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The comic was better! Alias/Jessica Jones

Alias is one of the best comics Marvel Universe has to offer. If you have snobbish friends that never wonder beyond “proper literary fiction” and avangarde graphic novels with unrecognisable art and no plot – here is something superior to show them how wrong they are.

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Great stories, good art, complicated, interesting characters. It works well and gives a new dimension to Marvel Universe.

Jessica Jones is something similar. A very good tv series that can be easily recommended to somebody not into superhero stuff. Because most of the connections to the wider Marvel Cinematic Universe had been cut out. Not all… sometimes the destruction of the city during fights from big MCU movies is mentioned, we know that one of the secondary characters will get his own series, and that Jessica will return to team up with other Netflix superheroes. But, while an excellent piece of tv in its own rights, as an adaptation Jessica Jones is IMO a disappointment.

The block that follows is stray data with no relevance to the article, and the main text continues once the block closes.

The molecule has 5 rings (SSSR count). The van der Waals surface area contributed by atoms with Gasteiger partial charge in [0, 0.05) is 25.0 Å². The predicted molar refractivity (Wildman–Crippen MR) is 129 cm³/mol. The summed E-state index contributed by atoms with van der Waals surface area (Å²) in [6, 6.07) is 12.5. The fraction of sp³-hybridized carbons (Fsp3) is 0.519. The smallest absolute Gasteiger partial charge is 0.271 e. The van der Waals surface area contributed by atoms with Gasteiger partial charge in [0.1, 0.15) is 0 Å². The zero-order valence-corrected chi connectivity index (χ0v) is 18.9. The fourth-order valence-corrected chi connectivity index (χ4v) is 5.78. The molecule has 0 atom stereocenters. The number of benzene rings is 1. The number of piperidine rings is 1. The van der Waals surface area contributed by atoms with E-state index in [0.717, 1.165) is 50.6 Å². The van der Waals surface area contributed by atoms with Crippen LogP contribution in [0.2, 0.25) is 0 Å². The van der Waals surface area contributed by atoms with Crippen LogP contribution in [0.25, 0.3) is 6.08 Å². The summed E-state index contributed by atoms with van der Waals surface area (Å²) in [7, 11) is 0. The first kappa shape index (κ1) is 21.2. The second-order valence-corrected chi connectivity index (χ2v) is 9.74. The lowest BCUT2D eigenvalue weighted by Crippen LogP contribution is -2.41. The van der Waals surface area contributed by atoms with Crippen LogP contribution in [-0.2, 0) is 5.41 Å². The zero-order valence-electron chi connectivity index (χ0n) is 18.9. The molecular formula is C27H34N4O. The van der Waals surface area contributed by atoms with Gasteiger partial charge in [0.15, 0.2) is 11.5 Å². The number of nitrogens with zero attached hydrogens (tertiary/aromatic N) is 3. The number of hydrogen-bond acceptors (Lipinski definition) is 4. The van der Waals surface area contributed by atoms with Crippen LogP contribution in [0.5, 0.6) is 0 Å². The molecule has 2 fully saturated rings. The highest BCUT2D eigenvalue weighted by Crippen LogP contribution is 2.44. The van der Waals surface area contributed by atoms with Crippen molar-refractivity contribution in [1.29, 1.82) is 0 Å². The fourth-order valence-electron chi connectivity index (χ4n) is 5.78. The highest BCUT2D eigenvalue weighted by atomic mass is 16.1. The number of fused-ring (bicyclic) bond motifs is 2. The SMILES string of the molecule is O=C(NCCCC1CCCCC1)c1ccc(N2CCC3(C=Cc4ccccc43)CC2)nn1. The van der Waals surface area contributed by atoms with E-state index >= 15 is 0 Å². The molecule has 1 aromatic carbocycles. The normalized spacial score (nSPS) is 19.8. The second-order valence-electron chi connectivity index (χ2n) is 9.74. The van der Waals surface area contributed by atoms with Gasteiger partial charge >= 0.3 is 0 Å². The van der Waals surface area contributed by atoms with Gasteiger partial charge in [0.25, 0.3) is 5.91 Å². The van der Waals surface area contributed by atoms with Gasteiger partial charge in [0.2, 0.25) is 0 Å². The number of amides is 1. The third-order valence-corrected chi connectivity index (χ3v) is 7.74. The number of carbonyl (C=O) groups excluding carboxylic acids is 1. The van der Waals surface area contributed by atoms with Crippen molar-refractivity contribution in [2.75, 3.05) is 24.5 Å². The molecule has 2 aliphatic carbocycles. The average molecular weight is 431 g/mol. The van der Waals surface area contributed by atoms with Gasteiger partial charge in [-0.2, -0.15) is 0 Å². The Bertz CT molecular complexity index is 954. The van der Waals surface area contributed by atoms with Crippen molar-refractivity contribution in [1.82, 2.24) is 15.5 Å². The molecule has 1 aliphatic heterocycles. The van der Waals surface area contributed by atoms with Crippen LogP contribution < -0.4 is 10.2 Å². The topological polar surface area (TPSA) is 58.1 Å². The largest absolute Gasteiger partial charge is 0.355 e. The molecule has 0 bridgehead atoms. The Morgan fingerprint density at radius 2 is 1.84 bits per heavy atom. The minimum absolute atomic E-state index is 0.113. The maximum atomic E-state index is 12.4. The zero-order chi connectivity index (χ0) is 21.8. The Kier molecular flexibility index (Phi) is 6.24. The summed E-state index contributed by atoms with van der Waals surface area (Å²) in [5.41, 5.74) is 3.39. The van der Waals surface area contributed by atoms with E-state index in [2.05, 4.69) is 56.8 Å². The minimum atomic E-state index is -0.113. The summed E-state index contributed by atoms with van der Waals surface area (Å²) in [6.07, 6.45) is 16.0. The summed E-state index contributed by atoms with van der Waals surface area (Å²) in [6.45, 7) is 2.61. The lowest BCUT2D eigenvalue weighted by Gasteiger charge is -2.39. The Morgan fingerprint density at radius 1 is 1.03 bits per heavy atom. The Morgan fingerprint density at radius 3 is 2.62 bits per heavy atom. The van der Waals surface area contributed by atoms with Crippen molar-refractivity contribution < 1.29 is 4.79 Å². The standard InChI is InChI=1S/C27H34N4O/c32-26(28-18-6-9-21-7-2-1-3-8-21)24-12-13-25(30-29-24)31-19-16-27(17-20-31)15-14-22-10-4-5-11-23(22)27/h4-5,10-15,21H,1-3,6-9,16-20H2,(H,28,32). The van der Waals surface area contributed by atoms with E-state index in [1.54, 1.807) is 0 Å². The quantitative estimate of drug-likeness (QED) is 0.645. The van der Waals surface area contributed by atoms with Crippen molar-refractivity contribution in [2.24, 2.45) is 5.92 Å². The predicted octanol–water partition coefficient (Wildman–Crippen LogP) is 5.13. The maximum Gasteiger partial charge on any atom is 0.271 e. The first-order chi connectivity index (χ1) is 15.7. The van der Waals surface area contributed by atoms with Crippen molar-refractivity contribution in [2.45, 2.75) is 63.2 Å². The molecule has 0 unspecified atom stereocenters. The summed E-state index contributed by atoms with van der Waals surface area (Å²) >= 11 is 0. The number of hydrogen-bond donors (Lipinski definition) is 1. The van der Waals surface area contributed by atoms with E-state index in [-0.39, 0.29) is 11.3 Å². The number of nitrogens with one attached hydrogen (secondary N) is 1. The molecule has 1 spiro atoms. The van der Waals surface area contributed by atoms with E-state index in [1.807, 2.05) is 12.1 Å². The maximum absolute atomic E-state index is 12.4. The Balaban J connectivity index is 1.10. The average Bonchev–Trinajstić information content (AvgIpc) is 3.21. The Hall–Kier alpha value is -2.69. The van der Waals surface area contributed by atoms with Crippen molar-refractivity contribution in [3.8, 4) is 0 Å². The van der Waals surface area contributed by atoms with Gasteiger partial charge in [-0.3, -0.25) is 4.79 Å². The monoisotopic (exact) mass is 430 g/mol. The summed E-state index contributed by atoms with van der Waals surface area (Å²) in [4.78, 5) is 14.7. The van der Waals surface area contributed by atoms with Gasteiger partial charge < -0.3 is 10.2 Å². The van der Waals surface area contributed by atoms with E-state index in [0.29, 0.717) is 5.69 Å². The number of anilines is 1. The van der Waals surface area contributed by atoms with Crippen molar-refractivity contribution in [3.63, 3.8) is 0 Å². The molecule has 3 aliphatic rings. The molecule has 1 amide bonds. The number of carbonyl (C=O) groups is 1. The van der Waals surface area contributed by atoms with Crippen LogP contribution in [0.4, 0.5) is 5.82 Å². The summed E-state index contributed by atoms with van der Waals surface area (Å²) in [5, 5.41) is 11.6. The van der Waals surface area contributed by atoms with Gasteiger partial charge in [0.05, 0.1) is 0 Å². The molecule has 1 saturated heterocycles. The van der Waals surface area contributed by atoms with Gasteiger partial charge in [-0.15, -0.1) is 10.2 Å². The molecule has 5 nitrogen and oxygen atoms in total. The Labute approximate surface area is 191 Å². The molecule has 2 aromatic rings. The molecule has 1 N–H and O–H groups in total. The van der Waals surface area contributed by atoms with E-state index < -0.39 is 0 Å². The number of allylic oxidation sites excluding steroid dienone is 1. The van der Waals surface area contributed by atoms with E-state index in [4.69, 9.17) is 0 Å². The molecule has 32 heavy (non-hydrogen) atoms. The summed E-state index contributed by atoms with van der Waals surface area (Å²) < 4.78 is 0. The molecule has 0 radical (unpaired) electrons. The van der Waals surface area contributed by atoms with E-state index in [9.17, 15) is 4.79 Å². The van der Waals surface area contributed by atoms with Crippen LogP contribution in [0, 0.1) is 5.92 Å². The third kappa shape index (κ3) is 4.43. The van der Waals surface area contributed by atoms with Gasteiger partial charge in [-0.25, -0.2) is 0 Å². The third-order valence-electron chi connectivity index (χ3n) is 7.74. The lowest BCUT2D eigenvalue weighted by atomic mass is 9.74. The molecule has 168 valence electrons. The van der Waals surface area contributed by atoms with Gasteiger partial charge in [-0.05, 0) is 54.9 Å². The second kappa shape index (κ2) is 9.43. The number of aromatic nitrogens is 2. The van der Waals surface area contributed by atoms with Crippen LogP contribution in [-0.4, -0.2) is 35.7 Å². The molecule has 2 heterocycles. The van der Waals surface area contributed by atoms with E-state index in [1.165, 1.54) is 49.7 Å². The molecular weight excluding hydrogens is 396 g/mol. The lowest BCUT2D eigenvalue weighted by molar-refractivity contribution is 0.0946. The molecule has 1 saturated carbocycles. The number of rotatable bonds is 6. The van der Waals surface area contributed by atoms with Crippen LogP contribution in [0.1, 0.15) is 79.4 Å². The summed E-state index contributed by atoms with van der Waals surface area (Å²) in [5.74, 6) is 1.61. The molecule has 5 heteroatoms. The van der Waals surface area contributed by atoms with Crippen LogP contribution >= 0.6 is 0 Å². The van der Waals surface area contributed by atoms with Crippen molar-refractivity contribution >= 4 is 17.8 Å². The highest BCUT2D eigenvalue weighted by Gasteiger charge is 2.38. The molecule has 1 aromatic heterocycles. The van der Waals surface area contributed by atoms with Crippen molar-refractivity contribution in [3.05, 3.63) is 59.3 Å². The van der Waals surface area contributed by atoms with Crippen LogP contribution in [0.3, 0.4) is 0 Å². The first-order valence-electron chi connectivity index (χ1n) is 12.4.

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On lists or lack thereof

Making lists is one of the favorite pastimes around the web – and probably not only there. Lists of best books in any given year or month, lists of worst zombie movies ever, etc… It’s as if structuring and prioritizing one’s experience or even group preferences became the best source of available information. Show me your list and I’ll tell you who you really are.

We’ve been mentioning our own lists on the blog at least several times already – the TBR lists, mainly. The problem is, my personal lists are few and far between, and they are not even proper lists with any discernible hierarchy. I have rather sets of items, where each item holds more or less similar position to any other. And even of those I have only two worth mentioning: TBR and TBB.